But what if you could have all this and more?
Well, you can if you work somewhere with a kollektivavtal or a collective agreement. Around 90 percent of Swedes benefit from such agreements in the workplace and expats can too, but many are unaware they even exist and are missing out as a result.
For Swedish dentist Andrea Gerner, who works for Folktandvården in Skåne, a collective agreement is a deciding factor as to whether or not she accepts a job.
“It’s one of the reasons I took my current job. It means you get a lot of perks, like a better pension and if you’re sick for a longer period of time, you’re compensated with money on top of the sickness benefit paid by the government,” she says.
As an active member of The Swedish Association of Public Dental Officers, Andrea is clued-up on the member benefits that come with a kollektivavtal.
For example, a collective agreement gives you the opportunity to negotiate your own salary, which is something that’s always best to do yourself, following set salary criteria.
As a member of Saco -- a politically independent central organisation for 23 unions -- you also get access to the best salary statistics in Sweden, as well as advice and information about salary negotiations.
And remember that you should join an a-kassa (short for arbetslöshetskassa) to protect your income in case you become unemployed.
Akademikernas a-kassa is the unemployment fund for university graduates. Once you’ve been a member for 12 months, you’ll be eligible for income-related benefits up to 910 kronor a day which you can claim if you lose your job or if you don’t get a new job following temporary employment.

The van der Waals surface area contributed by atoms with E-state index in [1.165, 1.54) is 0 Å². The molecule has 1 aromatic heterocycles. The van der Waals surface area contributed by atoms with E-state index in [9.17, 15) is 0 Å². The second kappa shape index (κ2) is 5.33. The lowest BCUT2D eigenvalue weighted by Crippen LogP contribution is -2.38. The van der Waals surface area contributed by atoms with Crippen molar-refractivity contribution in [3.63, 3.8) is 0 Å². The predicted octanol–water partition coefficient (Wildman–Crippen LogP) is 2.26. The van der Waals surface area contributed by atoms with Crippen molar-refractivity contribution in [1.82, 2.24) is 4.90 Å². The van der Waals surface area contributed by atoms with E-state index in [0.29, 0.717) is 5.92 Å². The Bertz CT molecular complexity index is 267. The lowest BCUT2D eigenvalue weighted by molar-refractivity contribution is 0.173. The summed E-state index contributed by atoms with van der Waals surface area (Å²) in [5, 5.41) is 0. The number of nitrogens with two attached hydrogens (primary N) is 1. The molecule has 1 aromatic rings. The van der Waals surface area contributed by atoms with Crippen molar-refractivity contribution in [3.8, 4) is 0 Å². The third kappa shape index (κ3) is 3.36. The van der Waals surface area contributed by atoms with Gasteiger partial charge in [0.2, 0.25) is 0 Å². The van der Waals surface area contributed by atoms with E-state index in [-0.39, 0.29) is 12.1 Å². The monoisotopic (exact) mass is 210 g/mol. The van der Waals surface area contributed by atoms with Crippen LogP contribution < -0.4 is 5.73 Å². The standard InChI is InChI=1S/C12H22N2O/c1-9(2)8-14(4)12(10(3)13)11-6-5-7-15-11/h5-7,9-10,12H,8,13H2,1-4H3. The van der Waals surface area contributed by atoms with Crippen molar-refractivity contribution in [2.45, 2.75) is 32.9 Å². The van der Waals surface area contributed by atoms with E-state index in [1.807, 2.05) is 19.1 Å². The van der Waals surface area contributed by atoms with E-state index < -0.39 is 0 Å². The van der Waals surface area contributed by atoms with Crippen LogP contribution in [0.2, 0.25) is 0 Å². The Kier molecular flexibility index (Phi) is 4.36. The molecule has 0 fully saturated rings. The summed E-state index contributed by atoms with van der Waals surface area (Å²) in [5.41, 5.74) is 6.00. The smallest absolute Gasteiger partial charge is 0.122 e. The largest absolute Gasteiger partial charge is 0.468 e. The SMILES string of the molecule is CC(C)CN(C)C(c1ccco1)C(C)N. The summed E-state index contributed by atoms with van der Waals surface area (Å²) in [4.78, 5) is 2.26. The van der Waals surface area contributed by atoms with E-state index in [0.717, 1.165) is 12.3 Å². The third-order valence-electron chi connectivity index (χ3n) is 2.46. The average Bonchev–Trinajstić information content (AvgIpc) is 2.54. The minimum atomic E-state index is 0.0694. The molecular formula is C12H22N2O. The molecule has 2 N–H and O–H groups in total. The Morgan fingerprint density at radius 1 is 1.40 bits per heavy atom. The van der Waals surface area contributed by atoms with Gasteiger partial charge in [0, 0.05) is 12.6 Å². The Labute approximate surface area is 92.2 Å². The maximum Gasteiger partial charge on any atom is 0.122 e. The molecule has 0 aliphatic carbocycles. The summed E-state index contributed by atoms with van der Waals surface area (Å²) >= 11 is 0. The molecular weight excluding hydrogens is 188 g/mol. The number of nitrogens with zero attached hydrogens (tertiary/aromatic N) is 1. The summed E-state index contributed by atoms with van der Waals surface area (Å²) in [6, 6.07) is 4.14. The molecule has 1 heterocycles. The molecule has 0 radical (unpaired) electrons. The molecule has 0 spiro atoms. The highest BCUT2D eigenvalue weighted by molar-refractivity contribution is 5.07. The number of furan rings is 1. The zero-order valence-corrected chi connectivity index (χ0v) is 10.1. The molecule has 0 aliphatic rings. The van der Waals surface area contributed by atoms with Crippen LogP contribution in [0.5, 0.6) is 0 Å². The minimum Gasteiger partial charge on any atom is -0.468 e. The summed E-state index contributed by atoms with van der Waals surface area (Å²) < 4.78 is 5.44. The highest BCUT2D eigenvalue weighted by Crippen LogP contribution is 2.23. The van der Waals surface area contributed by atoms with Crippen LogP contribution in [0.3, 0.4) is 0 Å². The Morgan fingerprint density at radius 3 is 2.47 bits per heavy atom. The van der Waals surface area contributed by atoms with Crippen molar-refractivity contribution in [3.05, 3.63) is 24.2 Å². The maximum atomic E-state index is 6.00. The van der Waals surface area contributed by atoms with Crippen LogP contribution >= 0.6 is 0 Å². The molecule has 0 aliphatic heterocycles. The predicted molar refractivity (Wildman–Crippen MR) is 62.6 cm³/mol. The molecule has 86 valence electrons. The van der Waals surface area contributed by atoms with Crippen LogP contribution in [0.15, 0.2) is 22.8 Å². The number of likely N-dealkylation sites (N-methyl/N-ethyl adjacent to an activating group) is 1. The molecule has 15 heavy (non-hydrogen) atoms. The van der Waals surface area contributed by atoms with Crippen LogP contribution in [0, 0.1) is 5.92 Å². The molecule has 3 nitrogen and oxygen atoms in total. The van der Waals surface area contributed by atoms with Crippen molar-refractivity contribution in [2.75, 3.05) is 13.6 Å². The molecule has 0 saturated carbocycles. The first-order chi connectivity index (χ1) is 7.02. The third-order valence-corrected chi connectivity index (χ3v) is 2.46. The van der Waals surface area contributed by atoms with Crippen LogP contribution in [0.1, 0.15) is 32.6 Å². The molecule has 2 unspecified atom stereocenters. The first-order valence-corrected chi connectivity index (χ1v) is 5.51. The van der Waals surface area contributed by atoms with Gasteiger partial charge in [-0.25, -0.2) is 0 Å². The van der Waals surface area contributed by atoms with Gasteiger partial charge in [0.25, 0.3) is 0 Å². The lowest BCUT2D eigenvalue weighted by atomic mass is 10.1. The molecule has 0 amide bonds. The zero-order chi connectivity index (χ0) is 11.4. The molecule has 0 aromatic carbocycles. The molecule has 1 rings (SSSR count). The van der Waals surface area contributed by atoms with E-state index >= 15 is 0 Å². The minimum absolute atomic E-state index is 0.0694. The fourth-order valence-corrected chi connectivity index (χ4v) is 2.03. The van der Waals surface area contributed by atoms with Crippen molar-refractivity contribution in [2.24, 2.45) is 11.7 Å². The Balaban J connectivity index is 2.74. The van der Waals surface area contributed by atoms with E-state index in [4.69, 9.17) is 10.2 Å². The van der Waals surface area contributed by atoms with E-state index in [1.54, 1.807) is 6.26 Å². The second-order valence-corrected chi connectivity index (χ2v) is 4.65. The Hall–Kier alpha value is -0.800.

Pensions and parental benefits
It isn’t just your take-home pay that can be significantly bolstered by a collective agreement.
Employees can top up their pension, which with a kollektivavtal means there is no cap on your earnings. Parents benefit too by getting 90 percent of their salary for six months when on parental leave - a figure that dwarfs the standard amount paid out by the Swedish Social Insurance Agency.
“With a collective agreement, all these things like better pension and sick pay, are just automatically sorted out. In a company with a collective agreement, you’re not alone,” says Andrea.
And indeed, the collective agreement at Folktandvården works really paid off for Andrea when she broke her foot several years ago.
Finding herself unable to work for three months, she worried about how she would afford her monthly outgoings without earning her full salary. The Swedish government does provide 80 percent injury compensation, but only up to a salary of 28,000 kronor.
Working at a company with collective agreement meant that Andrea received extra compensation. This can be around 75-90 percent of your full salary regardless of what you earn.
“There was extremely little difference in my salary during the time I had off. Even if theoretically you know how good the arrangement is, you don’t realise until you’re in that situation how beneficial a collective agreement can be,” she says.
For Andrea, a collective agreement is more than a safety net in times of vulnerability. She believes that when a company has a collective agreement it serves as a badge of honour.
“It shows the company is fair and you can trust that it does things the right way,” she says.
That doesn’t just apply to the obvious perks like extra annual leave and parental benefits. It also means employees have influence over the company they work for and the chance to get their voices heard.
“With our collective agreement, we get a lot of input. We meet at least six times a year to go through the changes that happen in the company. That’s important because we can have our say if we think there can be improvements,” says Andrea.